Thanksgiving Dishes, Ranked

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11. Cranberry Sauce

Cranberry sauce is better out of the can, which means that people who like homemade cranberry sauce are bougie or just want to show off.


10. Turkey

I know turkey is the headliner of the Thanksgiving meal, but it’s highly overrated. The difference between a great turkey and a terrible turkey can be overcome with a little giblet gravy and some dressing. Plus, no one eats turkey by itself. It’s meant to be mashed up with some other shit. Turkey is basically a power forward who gets rebounds, plays good defense and protects the post.

Yes, if Thanksgiving is the Golden State Warriors of holidays, then turkey is Draymond Green.

9. Greens

All greens go together, here. Everyone knows that you have to wash your collard greens with care or you’ll get dirt in your mouth, which is why they fall so low in the rankings. I’m pretty sure I like collard greens and I eat them every Thanksgiving because I think I’m supposed to eat my vegetables. But if you have to put meat a vegetable, is it really that good?

8. Mashed Potatoes

Mashed potatoes are the most underrated of all the potato-related dishes. French fries get way more play and baked potatoes are literally just a hot potato. They don’t do anything but get all the glory. That’s potato privilege.


I come from South Carolina—therefore, rice is served at our Thanksgiving meals, but I’d low-key rather have mashed potatoes and gravy.

7. Smoked Ham

Again, ham is one of the few items that is allowed to come from the store, which means it is also one of the few white dishes allowed at black Thanksgiving. I don’t understand why there’s a pineapple on it, either.


6. Candied Yams

For years, my sister and I have been embroiled in a debate over who cooks the best candied yams. Even though we both use my mother’s recipe, it is clear that mine are better and her second-rate candied yams taste like an incorrect Final Jeopardy question and candy corn that’s been sitting under the passenger seat of a 1987 Buick Regal.


5. Macaroni and Cheese

The problem with macaroni is that it is one of those foods that depends on the skill of the person cooking, which is why most black families have to designate a macaroni maker in their Thanksgiving constitutional amendments. A perfect macaroni could rank number one, but a poorly made, soupy, cheese-deficient pan of macaroni can ruin a meal.


Furthermore, it is impossible to tell if a macaroni is inadequate until, as my family says, you “bust it open.” Busting open a macaroni and discovering a cheese-less Caucasian interior is one of the most disappointing things in life.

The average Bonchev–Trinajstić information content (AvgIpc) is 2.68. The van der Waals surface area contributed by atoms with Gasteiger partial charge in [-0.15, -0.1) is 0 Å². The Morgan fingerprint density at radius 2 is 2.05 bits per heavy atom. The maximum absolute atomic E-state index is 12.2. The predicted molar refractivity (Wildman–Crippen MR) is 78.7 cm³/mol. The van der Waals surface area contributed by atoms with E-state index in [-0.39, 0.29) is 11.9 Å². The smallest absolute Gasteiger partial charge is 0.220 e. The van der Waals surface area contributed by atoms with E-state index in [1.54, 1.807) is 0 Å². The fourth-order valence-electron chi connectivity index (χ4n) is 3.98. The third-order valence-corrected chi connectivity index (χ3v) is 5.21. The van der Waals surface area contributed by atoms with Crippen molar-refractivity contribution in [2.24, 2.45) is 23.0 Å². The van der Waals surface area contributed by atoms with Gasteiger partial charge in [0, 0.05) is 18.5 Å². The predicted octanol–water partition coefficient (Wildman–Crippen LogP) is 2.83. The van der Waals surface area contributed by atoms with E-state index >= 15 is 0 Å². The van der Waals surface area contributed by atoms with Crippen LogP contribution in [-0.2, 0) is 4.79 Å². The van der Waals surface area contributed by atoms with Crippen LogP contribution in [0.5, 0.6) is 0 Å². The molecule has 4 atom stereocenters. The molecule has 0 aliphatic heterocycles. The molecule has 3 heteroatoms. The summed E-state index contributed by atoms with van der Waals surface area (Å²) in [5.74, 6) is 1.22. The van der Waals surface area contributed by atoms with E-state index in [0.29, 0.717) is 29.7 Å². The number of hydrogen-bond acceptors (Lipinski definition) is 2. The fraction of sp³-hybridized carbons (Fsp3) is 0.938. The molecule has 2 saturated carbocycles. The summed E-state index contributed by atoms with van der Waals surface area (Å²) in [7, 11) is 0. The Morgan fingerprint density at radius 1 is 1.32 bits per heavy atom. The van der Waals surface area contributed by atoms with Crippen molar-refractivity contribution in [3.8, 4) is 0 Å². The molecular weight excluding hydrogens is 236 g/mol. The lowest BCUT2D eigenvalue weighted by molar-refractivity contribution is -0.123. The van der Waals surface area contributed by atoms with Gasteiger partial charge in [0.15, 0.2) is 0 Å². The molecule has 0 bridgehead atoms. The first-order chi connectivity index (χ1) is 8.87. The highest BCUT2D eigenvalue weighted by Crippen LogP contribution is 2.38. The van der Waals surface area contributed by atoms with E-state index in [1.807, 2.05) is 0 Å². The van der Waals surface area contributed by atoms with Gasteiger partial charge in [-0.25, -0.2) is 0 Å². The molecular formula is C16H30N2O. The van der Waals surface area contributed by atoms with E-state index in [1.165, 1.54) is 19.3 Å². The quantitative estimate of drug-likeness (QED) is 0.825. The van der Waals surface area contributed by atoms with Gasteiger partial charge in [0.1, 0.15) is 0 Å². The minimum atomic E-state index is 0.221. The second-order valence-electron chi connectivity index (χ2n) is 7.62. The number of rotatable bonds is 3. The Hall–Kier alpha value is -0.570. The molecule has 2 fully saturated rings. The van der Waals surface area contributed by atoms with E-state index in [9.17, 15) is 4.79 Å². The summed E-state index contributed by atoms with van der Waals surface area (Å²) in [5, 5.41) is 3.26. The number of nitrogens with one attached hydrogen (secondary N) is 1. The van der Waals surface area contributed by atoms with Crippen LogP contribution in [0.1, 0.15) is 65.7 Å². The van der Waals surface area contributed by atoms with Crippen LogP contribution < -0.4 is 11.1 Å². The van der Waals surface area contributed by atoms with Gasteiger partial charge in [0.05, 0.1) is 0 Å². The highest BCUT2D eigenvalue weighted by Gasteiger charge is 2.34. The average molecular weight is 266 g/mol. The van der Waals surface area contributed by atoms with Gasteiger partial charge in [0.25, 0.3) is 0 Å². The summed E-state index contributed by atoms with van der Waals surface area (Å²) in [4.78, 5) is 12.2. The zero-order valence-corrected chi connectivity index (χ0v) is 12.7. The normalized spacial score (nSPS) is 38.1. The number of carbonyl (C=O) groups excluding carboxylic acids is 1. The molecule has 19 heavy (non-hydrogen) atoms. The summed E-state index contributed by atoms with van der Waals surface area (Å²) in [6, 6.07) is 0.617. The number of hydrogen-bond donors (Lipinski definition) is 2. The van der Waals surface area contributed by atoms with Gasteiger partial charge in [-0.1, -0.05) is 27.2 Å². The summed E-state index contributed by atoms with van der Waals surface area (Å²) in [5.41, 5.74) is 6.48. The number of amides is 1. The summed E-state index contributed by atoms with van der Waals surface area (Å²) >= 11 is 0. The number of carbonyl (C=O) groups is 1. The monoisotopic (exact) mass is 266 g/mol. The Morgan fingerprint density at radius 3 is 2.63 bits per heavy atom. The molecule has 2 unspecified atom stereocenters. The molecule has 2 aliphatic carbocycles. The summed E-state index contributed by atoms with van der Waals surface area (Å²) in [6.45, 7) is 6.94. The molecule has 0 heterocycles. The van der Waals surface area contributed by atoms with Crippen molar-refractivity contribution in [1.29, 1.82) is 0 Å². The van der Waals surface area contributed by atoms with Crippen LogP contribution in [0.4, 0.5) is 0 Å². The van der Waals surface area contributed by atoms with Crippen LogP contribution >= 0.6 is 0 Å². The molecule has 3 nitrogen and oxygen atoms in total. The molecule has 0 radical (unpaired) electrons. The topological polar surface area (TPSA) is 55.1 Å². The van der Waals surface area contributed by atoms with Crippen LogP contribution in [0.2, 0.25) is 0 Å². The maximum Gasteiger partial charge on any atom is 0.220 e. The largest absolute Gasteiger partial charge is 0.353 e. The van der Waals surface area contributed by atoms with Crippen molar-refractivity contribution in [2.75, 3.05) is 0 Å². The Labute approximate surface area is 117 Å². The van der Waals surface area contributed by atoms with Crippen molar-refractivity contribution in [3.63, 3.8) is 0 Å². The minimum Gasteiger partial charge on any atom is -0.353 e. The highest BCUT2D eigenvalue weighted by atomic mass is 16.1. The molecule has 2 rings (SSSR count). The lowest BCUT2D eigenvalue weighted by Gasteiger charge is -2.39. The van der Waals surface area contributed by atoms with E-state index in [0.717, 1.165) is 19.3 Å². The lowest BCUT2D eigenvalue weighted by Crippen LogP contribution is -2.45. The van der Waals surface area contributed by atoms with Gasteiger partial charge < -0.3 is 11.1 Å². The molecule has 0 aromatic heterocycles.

4. Kool-Aid

I know what I said about macaroni being dependent on the person making it, but it is easy to fix Kool-Aid by adding water or sugar. We won’t delve into ranking the flavors, but we will add that red Kool-Aid is the only Thanksgiving-appropriate Kool-Aid.


I want to write a grant that allows someone to go around the country and gather our best and brightest young Kool-Aid makers and give them scholarships to study chemistry. That’s how we close the STEM gap.

3. Assorted Thanksgiving Meats

This includes fried chicken, roast beef, pork-related meats (except chitterlings), neckbones, goat meat (it’s the Jamaicans in my family), fish, and whatever your uncle killed.


2. Gravy (tie)

Gravy is the unheralded savior of the Thanksgiving menu. Not only can some things not be eaten without giblet gravy, but it can also rescue many poorly made items. The correct way to serve gravy at Thanksgiving is to fix your entire plate and baptize everything with it.


In Jesus’ name, Amen.

2. Sweet Potato Pie (tie)

When the Israelites were lost in the wilderness, God rained sweet potato pie down upon the children. Everyone knows Jesus fed a multitude with three fish, five loaves of bread, but most people don’t know there was sweet potato pie for dessert.


For God so loved the world that he gave us his only begotten sweet potato pie recipe so that whosoever tasteth it shall not perish, but have everlasting life.

1. Dressing

Not stuffing, but dressing. I often think about the brave soul who invented dressing because I know he was marginalized when he told his family he needed to use the cornbread for something else. I bet they wanted to call the police when they saw him adding onions, but thankfully, someone allowed him to be great.


Dressing is Thanksgiving. It has cornbread and turkey juice. I don’t even know what sage is, but I know that you can’t make dressing without it. I also have no idea where the name comes from. What is being dressed? I just like the fact that it is an action verb. I’ve never thought about macaroni-ing but I dress every day.

And all the other foods are just foods, but dressing is associated with Thanksgiving specifically. I ate a turkey sandwich for Halloween, but I wait for Thanksgiving to eat dressing. In fact, the only way to tell when you should stop eating Thanksgiving leftovers is when all the dressing is gone.


It’s number one without a doubt.

World-renowned wypipologist. Getter and doer of "it." Never reneged, never will. Last real negus alive.


Everybody should put some money back and buy a decent sized prime rib (not Choice or Select, USDA Prime) for Thanksgiving or Christmas.

I spent a shitload of money on a prime rib once. Literally cooked and served itself. I became the family patriarch and anointed with the title of “Big Daddy” immediately after that. Pro tip: Save the rib bones with some meat on them and eat with your menfolk with holiday drink of your choice. Hair sprouted from my son’s face, chest and balls.